Surepulse Inserts are proven to significantly improve teat condition
in only six weeks when used with round or triangular liners.

How do teats get damaged?


Teat damage is due only to milking machines using poorly set milking equipment. Teat damage occurs predominantly at a teat's end and is due to a lack of effective rest phase.

The physiological reaction of the teat to a lack of rest phase is as follows;
1. Accumulation of blood and lymph at the teat end
2. Swelling of the cells at the teat end
3. Disruption of the cells a the teat end and cell damage
4. Infection

The results and reactions to this teat cell damage are :
1. Subclinical mastitis (high somatic cell count)
2. Clinical mastitis
3. Secretion of excess keratin from the cells around the teat end which is a physiological reaction to protect the teat canal. Continued secretion of keratin results in thickening of the teat canal and slowing of milking and teat "growth"

Question : How can we reduce the machine milking damage to teat ends?
Answer : effective compressive load of a sufficient duration

SurePulseTM inserts slide in and locate between the liner and the shell.


Using SurePulseTM inserts produced statistically significant improvements in teat-end condition after only six weeks milking.


Pulsation Cycle, schematic

Crisp Pulsation
Features shorter A and C phases. B and D phases become longer.


Non-ideal Pulsation
Using SurePulseTM inserts produced statistically significant improvements in teat-end condition after only six weeks milking.

Milk and rest phases


Crisp pulsation
featuring shorter transition phases and longer milking and rest phases.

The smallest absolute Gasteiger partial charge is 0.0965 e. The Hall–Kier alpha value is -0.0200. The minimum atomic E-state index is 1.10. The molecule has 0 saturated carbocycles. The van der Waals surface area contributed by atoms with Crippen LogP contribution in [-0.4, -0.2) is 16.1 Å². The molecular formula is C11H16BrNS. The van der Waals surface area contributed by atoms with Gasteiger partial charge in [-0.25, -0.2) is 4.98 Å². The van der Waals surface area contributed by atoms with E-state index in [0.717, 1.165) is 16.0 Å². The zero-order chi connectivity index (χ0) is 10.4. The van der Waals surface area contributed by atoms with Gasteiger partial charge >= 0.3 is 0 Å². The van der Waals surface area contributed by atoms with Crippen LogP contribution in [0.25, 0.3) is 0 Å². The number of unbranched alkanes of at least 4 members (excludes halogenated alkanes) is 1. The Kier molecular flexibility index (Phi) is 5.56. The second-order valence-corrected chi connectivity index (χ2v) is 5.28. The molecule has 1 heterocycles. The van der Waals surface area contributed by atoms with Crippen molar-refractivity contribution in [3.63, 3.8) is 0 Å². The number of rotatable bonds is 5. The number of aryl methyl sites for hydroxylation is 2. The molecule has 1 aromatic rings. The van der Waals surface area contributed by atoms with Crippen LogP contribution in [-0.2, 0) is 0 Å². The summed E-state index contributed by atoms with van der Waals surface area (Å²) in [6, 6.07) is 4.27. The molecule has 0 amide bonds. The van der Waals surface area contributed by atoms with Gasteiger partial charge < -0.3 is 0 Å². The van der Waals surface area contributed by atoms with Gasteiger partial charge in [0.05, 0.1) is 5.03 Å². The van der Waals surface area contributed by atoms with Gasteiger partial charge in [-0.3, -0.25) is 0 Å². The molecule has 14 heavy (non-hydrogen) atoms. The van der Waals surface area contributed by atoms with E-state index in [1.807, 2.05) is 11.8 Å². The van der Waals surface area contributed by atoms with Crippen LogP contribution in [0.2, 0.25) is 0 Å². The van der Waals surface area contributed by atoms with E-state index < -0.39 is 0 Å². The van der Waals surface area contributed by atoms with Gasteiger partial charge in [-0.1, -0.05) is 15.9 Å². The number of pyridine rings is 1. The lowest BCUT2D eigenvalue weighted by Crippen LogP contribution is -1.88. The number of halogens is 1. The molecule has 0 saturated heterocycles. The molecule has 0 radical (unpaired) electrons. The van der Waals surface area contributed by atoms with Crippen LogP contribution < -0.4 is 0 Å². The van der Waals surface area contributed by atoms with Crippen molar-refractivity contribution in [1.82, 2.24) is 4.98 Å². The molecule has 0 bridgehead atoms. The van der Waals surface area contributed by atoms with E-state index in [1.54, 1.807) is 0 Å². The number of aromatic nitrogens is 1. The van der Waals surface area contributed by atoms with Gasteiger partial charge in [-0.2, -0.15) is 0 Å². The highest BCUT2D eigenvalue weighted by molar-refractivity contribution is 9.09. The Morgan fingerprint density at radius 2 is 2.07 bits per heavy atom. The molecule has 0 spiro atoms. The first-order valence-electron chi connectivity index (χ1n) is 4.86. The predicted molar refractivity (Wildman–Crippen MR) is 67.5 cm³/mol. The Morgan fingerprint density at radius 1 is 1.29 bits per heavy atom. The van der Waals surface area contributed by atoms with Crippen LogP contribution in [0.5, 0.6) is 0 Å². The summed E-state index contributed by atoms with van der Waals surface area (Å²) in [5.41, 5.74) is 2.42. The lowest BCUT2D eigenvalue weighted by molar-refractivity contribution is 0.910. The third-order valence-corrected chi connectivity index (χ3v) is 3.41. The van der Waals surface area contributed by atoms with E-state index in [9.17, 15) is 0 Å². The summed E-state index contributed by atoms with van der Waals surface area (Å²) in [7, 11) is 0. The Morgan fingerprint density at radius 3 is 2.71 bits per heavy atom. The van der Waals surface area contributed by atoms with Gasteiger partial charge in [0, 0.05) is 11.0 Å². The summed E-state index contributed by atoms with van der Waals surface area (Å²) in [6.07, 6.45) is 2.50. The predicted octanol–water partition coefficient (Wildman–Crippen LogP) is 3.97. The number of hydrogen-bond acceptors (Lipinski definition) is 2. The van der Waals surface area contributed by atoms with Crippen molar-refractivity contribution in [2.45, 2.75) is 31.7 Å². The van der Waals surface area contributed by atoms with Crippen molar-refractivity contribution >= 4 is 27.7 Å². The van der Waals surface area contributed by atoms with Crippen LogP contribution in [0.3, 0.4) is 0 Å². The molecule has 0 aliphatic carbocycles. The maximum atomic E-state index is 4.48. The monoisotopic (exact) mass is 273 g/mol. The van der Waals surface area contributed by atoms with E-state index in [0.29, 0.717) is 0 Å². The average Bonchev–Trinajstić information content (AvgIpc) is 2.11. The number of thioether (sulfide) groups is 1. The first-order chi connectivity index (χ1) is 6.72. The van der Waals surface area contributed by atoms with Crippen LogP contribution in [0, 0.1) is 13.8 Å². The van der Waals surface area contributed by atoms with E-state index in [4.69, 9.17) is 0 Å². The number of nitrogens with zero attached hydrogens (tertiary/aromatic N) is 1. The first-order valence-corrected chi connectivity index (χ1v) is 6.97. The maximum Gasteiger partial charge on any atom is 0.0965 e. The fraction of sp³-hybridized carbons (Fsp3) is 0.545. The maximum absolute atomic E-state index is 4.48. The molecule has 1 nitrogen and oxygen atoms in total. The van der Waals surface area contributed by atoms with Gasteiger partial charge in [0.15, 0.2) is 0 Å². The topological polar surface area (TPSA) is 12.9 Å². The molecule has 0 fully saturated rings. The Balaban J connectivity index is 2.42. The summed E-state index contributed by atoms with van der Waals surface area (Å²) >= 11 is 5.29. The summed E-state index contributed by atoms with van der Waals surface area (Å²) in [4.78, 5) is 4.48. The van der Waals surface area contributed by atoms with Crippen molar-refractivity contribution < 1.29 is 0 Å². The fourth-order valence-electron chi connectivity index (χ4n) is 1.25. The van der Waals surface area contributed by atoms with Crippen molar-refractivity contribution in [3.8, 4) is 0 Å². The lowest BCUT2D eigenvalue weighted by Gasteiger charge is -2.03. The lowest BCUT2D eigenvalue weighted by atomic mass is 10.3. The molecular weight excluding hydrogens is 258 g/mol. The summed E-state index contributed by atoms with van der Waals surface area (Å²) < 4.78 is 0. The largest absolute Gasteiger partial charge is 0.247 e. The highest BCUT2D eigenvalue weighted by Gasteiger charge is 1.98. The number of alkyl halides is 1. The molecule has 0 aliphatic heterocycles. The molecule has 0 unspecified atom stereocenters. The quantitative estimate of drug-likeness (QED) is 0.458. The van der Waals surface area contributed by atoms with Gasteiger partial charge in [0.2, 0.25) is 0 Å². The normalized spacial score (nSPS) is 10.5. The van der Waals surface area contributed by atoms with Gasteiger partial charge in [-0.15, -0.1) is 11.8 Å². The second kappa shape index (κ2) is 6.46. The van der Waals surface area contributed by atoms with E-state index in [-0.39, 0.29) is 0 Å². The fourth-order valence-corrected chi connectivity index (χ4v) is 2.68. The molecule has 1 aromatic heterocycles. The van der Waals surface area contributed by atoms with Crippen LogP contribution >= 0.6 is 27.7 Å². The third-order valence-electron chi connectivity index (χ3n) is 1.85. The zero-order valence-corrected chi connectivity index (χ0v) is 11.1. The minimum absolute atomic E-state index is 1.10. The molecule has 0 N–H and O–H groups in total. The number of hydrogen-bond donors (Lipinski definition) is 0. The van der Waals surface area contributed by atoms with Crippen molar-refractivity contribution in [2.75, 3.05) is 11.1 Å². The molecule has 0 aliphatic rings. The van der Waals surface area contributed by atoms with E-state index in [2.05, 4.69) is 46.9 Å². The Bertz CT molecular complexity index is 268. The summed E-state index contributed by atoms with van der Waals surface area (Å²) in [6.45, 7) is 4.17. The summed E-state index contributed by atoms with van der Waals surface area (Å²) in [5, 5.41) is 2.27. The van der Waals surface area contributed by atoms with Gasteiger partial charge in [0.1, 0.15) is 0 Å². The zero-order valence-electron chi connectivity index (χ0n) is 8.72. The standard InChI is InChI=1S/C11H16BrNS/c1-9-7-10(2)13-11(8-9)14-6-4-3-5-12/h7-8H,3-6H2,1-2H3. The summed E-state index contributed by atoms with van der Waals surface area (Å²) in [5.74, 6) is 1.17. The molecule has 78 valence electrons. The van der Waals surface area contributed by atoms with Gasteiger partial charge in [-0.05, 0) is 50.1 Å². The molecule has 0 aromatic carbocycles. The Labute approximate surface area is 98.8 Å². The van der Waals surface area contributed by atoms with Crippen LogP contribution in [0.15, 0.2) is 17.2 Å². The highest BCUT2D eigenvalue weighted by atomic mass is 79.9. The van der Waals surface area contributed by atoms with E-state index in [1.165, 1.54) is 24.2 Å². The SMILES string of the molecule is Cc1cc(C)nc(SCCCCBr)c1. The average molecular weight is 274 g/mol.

Non-ideal pulsation
featuring long changing cycles and reduced milking and resting phases.

NOTE: This graph and the information pertaining to the graph is representative for the average of a number of trial conditions. In practice the exact result will vary in various applications.


Phase A
The opening phase must be smooth and ideally between 90-130 milliseconds.

Phase B
Open liner and full milk flow - ideally extended to about 490 milliseconds. A longer phase allows faster milking.

Phase C
Ideally, the closing phase should be 80-100 milliseconds.

Phase D
The rest phase with closed liner. The lymph and blood material in the teat is circulated back to the udder. It is critical that this phase is not less than 150 milliseconds. Greater than 250 milliseconds is ideal.

Phases B and D can be changed with pulsator adjustment but phases A and C cannot.

Note that in phase A air is removed from the pulsation chamber and in phase C air is circulated in the pulsation chamber. Phase A requires more energy to achieve than phase C.

We can modify both phase A and phase C by displacing air volume. This is the function of SurePulse inserts.

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